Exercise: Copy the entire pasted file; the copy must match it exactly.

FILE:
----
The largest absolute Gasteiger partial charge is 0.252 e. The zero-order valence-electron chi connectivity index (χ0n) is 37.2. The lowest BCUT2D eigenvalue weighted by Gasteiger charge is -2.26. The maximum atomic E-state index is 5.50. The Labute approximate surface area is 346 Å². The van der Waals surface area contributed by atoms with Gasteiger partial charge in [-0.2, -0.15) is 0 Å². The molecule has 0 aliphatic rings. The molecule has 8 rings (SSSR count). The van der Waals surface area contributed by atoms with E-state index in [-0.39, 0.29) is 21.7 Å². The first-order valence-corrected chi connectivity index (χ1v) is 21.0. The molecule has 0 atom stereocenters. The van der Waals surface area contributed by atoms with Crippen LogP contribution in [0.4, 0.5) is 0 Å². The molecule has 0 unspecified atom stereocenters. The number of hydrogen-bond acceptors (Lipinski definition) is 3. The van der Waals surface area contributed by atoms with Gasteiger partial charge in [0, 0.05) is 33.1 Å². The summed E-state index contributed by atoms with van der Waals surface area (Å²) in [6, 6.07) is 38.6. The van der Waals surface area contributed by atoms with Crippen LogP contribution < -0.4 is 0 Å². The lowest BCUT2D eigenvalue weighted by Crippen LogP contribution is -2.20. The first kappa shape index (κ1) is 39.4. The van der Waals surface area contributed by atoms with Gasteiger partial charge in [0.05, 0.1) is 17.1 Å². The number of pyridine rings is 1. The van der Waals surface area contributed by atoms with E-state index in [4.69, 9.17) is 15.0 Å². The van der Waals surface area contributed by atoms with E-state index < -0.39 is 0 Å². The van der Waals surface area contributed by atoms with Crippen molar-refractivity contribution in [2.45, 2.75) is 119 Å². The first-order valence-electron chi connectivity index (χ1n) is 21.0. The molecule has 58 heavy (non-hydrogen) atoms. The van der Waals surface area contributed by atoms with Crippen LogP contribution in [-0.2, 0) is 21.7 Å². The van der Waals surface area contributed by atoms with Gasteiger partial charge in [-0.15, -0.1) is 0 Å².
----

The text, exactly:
The largest absolute Gasteiger partial charge is 0.252 e. The zero-order valence-electron chi connectivity index (χ0n) is 37.2. The lowest BCUT2D eigenvalue weighted by Gasteiger charge is -2.26. The maximum atomic E-state index is 5.50. The Labute approximate surface area is 346 Å². The van der Waals surface area contributed by atoms with Gasteiger partial charge in [-0.2, -0.15) is 0 Å². The molecule has 0 aliphatic rings. The molecule has 8 rings (SSSR count). The van der Waals surface area contributed by atoms with E-state index in [-0.39, 0.29) is 21.7 Å². The first-order valence-corrected chi connectivity index (χ1v) is 21.0. The molecule has 0 atom stereocenters. The van der Waals surface area contributed by atoms with Crippen LogP contribution in [0.4, 0.5) is 0 Å². The molecule has 0 unspecified atom stereocenters. The number of hydrogen-bond acceptors (Lipinski definition) is 3. The van der Waals surface area contributed by atoms with Gasteiger partial charge in [0, 0.05) is 33.1 Å². The summed E-state index contributed by atoms with van der Waals surface area (Å²) in [6, 6.07) is 38.6. The van der Waals surface area contributed by atoms with Crippen LogP contribution < -0.4 is 0 Å². The lowest BCUT2D eigenvalue weighted by Crippen LogP contribution is -2.20. The first kappa shape index (κ1) is 39.4. The van der Waals surface area contributed by atoms with Gasteiger partial charge in [0.05, 0.1) is 17.1 Å². The number of pyridine rings is 1. The van der Waals surface area contributed by atoms with E-state index in [4.69, 9.17) is 15.0 Å². The van der Waals surface area contributed by atoms with E-state index < -0.39 is 0 Å². The van der Waals surface area contributed by atoms with Crippen molar-refractivity contribution in [2.45, 2.75) is 119 Å². The first-order valence-electron chi connectivity index (χ1n) is 21.0. The molecule has 58 heavy (non-hydrogen) atoms. The van der Waals surface area contributed by atoms with Crippen LogP contribution in [-0.2, 0) is 21.7 Å². The van der Waals surface area contributed by atoms with Gasteiger partial charge in [-0.15, -0.1) is 0 Å².